When Cullen was born, he too was a minuscule size and weighed a mere 13.9 oz - which is 0.8 lbs.
The couple's ordeal began when Molli began to experience bleeding early in her pregnancy and feared that she was about to lose a third baby to a miscarriage. This bleeding continued for a few weeks, and Molli had no option but to visit the hospital when the amount of blood she was losing increased. However, she was released after being told there was no cause for concern.
Then, just one day later, Molli was readmitted to the hospital - "this time for good" recounted Robert.
"I rushed to the hospital from off the boat (I work offshore pushing barges in the river system) praying for the whole 5 hours it took to make it there that her body could hold on and Cullen would be fine. That never happened. The hospital she was in wouldn't save a baby before 24 weeks and treated her all over again like she was going to miscarry and there was nothing they could do to stop it. She sat in that bed for 3 ½ weeks scared, nervous, confused, helpless and in pain. I thought I was a strong man until I saw the hell my wife went through during this whole process… I wish that on no one, EVER."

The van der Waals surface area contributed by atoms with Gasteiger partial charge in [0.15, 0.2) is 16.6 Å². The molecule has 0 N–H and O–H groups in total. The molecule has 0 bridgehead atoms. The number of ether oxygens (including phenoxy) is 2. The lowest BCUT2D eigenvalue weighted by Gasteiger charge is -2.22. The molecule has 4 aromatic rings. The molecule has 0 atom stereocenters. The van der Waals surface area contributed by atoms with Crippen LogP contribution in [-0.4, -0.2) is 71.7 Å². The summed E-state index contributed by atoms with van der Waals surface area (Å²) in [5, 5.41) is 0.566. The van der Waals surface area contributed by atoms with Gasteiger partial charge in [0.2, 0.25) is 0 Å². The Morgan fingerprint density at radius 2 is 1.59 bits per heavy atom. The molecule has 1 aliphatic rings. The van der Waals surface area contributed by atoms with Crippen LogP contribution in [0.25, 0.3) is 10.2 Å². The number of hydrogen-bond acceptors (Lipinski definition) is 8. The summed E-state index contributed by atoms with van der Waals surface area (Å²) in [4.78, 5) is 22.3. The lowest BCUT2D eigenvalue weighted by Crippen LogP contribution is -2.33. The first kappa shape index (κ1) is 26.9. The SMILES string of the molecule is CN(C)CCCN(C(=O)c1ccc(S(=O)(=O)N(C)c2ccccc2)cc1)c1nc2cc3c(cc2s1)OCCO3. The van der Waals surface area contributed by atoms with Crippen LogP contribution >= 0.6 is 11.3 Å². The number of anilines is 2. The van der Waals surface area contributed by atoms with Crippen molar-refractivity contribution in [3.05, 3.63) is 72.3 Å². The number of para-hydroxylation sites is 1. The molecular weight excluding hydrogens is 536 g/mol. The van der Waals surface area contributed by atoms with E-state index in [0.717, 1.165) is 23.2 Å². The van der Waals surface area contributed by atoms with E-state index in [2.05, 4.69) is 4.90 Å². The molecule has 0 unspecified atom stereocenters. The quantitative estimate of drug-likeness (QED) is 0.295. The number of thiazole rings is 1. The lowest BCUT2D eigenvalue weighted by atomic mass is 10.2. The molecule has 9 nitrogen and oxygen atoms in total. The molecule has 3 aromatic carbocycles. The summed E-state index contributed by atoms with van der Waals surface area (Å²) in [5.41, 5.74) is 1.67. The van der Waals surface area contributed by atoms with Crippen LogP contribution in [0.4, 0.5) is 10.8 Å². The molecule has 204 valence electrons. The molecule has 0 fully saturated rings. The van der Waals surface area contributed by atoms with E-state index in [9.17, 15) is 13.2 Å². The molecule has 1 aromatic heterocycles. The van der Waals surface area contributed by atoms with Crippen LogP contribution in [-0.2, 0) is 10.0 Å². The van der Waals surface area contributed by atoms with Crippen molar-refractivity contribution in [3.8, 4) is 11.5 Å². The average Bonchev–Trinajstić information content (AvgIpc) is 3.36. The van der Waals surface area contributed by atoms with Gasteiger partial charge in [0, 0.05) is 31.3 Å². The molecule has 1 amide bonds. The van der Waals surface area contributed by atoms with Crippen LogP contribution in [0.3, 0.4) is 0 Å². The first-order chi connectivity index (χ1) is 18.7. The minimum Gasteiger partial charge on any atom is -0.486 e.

"After the 3 ½ weeks the doctors tried to convince her every day to remove the cerclage and save herself. That thought NEVER crossed my wife's mind. We made a promise to each other when we lost Ellie that if our baby was fighting, WE WERE FIGHTING! The high-risk doctors brought in the neonatologist and he looked her in the eyes and told her Cullen would have a 2% chance to make it and if he did would be mentally handicapped… a mentally handicapped child is still a child and still deserves to be loved and would be loved whole heartedly by us. A 2% chance is still a chance… that 2% we were willing to take… the hospital refused to help. They told us their policies wouldn't allow it.